# Electronic – Lightning bolt vs. batteries: a coulomb in everyday terms

batteriesenergy

I am trying to decide if the information on the wikipedia page

http://en.wikipedia.org/wiki/Coulomb#In_everyday_terms

is reasonable. In particular the statements that a lightning bolt has about 15 coulomb, where a battery has 5000. My first instinct is that this is clearly wrong (a lightning bolt being such an energetic event, and a battery seeming mostly innocent), but then on reflection a lightning bolt does last only an extraordinarily short amount of time. In the end I am not sure how to check if this makes sense.

A common source of confusion is the difference between energy and power. A Snickers bar, for example, has more energy in it than a hand grenade. One might call a grenade exploding "energetic", but what's key here is its power (P), or ability to convert energy (E) extremely rapidly, in a very short amount of time (t):

$$P = \frac{E}{t}$$

Similarly, there is an analogy in the electrical world, where charge (Q), current (I), voltage (V), power and energy do not always go hand-in-hand.

The equations that relate all those are as follows:

$$I = \frac{Q}{t}$$

$$P = I{\cdot}V$$

$$E = P{\cdot}t = I{\cdot}V{\cdot}t$$

$$Q = I{\cdot}t$$

In the case of a lightning bolt, V and I are both extremely high, so the power is extreme, but t is fairly low, so the high current and short time mitigate each other somewhat, so there isn't an immense amount of charge. Of note, all that voltage influences is how much energy that the same amount of charge carries.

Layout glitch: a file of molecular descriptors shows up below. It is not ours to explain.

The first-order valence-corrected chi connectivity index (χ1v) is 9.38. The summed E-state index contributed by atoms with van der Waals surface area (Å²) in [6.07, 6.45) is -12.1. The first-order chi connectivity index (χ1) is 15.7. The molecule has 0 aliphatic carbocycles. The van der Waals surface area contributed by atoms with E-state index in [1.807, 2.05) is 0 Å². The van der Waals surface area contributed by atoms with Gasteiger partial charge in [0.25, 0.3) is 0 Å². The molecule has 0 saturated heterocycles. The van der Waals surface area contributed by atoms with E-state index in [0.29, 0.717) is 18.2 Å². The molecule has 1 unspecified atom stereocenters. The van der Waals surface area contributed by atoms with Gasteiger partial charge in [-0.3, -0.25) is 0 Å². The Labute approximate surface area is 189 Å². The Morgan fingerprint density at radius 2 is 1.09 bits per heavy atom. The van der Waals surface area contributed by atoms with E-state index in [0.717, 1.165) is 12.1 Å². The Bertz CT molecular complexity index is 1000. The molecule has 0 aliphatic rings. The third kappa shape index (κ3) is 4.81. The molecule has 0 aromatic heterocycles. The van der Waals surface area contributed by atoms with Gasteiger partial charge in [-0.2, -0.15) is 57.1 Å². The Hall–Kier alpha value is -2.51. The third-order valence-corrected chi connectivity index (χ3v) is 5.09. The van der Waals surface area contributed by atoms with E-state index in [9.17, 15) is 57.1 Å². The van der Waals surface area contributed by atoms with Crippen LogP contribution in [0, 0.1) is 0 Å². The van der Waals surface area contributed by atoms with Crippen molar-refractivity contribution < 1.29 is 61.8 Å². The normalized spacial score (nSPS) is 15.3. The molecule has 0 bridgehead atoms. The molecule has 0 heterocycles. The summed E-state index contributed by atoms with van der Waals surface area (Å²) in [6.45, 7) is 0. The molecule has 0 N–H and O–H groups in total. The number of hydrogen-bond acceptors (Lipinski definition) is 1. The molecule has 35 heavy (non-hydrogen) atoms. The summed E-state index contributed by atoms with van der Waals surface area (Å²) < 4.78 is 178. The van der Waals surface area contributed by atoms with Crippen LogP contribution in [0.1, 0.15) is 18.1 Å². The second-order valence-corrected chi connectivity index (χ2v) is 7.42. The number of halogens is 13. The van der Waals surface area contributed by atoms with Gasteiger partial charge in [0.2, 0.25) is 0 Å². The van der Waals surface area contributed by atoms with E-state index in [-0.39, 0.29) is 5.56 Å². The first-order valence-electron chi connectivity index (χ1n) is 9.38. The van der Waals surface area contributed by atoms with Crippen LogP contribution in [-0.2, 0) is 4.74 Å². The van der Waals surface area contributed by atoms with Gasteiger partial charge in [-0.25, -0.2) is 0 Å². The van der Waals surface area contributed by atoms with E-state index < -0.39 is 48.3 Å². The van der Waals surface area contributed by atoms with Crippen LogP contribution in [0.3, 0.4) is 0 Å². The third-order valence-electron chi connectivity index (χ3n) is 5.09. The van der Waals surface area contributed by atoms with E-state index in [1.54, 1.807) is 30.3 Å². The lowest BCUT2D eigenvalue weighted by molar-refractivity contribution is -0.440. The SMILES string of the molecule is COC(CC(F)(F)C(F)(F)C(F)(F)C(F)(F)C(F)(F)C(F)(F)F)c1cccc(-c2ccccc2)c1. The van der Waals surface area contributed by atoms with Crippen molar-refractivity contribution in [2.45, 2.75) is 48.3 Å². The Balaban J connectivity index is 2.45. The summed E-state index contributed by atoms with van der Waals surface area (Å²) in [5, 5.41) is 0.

Plugging in some numbers, 120 kA & 30 µs, we get 3.6 coulombs, close to what you have. The Wikipedia article, however, says there is a fair bit of variability ("up to 350 C"), but they are within a couple orders of magnitude, and having seen a few lightning storms, some strikes are big and meaty, others not so much.

In a battery, the voltage is pathetic compared to a lighting strike, but that's irrelevant for calculating charge. What's key is that it's able to provide a current that's several orders of magnitude less for dozens of orders of magnitude longer. One milliamp for one hour (1 mA·h) is equal to 3.6 coulombs (look, the same as our 120 kA, 30 µs lighting strike), and batteries often have capacities in the thousands of mA·h (2000 mA·h is typical for an AA cell).